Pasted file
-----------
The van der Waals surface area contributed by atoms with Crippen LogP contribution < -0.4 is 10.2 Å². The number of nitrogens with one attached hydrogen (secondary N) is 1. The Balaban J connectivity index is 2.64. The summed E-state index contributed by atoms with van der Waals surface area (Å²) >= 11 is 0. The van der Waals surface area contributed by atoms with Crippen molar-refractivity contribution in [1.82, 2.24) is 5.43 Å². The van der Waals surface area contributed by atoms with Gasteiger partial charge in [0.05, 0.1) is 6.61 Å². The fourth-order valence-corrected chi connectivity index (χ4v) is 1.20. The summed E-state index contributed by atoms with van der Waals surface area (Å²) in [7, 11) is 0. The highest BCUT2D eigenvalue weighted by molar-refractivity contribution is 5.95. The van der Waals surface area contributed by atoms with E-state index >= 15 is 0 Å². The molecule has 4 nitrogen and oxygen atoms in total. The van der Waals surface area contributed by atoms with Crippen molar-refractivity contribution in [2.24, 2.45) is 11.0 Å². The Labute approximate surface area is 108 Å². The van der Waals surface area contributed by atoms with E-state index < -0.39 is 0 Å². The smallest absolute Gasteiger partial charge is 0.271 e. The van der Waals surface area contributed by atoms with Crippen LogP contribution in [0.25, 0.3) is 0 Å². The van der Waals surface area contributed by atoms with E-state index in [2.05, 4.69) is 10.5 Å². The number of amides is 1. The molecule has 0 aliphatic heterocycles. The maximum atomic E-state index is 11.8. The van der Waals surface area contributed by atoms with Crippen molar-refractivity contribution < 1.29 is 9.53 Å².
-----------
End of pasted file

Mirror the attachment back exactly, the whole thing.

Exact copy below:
The van der Waals surface area contributed by atoms with Crippen LogP contribution < -0.4 is 10.2 Å². The number of nitrogens with one attached hydrogen (secondary N) is 1. The Balaban J connectivity index is 2.64. The summed E-state index contributed by atoms with van der Waals surface area (Å²) >= 11 is 0. The van der Waals surface area contributed by atoms with Crippen molar-refractivity contribution in [1.82, 2.24) is 5.43 Å². The van der Waals surface area contributed by atoms with Gasteiger partial charge in [0.05, 0.1) is 6.61 Å². The fourth-order valence-corrected chi connectivity index (χ4v) is 1.20. The summed E-state index contributed by atoms with van der Waals surface area (Å²) in [7, 11) is 0. The highest BCUT2D eigenvalue weighted by molar-refractivity contribution is 5.95. The van der Waals surface area contributed by atoms with E-state index >= 15 is 0 Å². The molecule has 4 nitrogen and oxygen atoms in total. The van der Waals surface area contributed by atoms with Crippen molar-refractivity contribution in [2.24, 2.45) is 11.0 Å². The Labute approximate surface area is 108 Å². The van der Waals surface area contributed by atoms with E-state index < -0.39 is 0 Å². The smallest absolute Gasteiger partial charge is 0.271 e. The van der Waals surface area contributed by atoms with Crippen LogP contribution in [0.25, 0.3) is 0 Å². The van der Waals surface area contributed by atoms with E-state index in [2.05, 4.69) is 10.5 Å². The number of amides is 1. The molecule has 0 aliphatic heterocycles. The maximum atomic E-state index is 11.8. The van der Waals surface area contributed by atoms with Crippen molar-refractivity contribution < 1.29 is 9.53 Å².